Sunday, November 13, 2016

Was 2016 presidential election the 'closest' in half-century? Hillary Clinton said to win popular vote by 2 million-plus

The New York Times front page on Saturday reported President-elect Donald J. Trump "cast aside" Governor Christie as the head of his transition team. On this rack at Starbucks Coffee on the Hamburg Turnpike in Wayne, below, The Record of Woodland Park is displayed at the bottom.

Editor's note: This post has been expanded to discuss the departure of the restaurant reviewer as part of the biggest downsizing in The Record's history.


The Record's front page today declares the presidential election was "America's closest ... in more than half a century."

But on Friday, The New York Times reported Hillary Clinton won the popular vote "by a substantial margin."

"By the time all the ballots are counted, she seems likely to be ahead by more than 2 million votes and more than 1.5 percentage points ...," Op-Ed Columnist David Leonhardt reported.

"She will have won by a wider percentage margin than not only Al Gore in 2000, but also Richard Nixon in 1968 and John F. Kennedy in 1960."

Clearly, America's electoral system is broken, contributing to Clinton's defeat in the antiquated Electoral College.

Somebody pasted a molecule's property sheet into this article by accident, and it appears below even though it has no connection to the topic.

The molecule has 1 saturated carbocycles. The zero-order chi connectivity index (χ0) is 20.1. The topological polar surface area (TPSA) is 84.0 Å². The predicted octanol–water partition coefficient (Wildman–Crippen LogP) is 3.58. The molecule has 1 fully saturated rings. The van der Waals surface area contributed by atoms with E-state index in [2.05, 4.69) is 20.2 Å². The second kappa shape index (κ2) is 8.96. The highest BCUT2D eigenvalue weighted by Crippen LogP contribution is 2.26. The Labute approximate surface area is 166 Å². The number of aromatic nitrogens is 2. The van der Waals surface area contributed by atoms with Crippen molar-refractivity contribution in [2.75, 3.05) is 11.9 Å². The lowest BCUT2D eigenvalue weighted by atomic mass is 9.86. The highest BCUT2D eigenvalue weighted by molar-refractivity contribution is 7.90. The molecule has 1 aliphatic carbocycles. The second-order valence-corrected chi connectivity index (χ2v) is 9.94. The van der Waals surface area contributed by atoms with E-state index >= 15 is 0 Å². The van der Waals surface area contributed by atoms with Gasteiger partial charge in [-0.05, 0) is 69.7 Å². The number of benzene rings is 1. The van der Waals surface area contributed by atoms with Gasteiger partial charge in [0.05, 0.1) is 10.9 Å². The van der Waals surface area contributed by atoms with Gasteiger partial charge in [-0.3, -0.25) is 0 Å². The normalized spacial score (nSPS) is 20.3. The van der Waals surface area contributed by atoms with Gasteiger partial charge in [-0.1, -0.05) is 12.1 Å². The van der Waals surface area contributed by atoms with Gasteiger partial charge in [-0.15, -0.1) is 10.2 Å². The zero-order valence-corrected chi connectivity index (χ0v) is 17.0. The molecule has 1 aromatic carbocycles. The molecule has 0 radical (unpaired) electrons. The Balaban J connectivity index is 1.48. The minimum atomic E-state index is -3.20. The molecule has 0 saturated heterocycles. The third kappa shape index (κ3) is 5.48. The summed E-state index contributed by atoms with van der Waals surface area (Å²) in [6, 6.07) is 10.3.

As unprecedented protests continue in Manhattan and around the country (A-1), you won't find any discussion of the broken electoral system or voter apathy in The Record.

Instead, the paper has been filled since Thursday with story after story trying to explain why people voted the way the did, and speculating on what President-elect Donald J. Trump will do once he takes office on Jan. 20.

Today's paper

The editors ran not one but two columns by the insufferable Mike Kelly, who goes on and on about "my own journey to listen to ordinary voters" (A-1), and how in March, "I set out to interview ordinary voters who had been out of work for more than a year" (O-1).

In his Page 1 column, Kelly says last Tuesday's election was "America's closest ... in more than half a century."

But how can anyone call an election close when 4 of 10 voters or more stayed home?

CNN reports working-class whites gave Trump the White House, but that voter turnout hit a 20-year low. 

In fact, the wacko racist billionaire -- who has inspired more than 200 hate incidents since the election (A-1 and A-10) -- got fewer Republican votes than Mitt Romney, John McCain and George W. Bush in 2000 and 2004, according to CNN.

Voter apathy also affected Clinton, who got fewer Democratic votes than the party's previous presidential nominees going back to 2000, but did just barely beat her husband's turnout in 1996.

CNN says its vote totals were valid as of Thursday, but will be higher by the time all vote counting is completed in mid-December.

Governor Christie

As The Record has done since Governor Christie took office in early 2010, Staff Writer Dustin Racioppi tries to put a positive spin on the latest setback for the GOP thug -- his being demoted to one of Trump's vice chairmen for the transition (A-1).

Racioppi, who is assigned to cover the governor, once did a story on how many vetoes the GOP bully used to thwart the Democratic majority in the state Legislature.

At the time, it was more than 300. But he never did a follow-up, even after Christie passed 500 vetoes.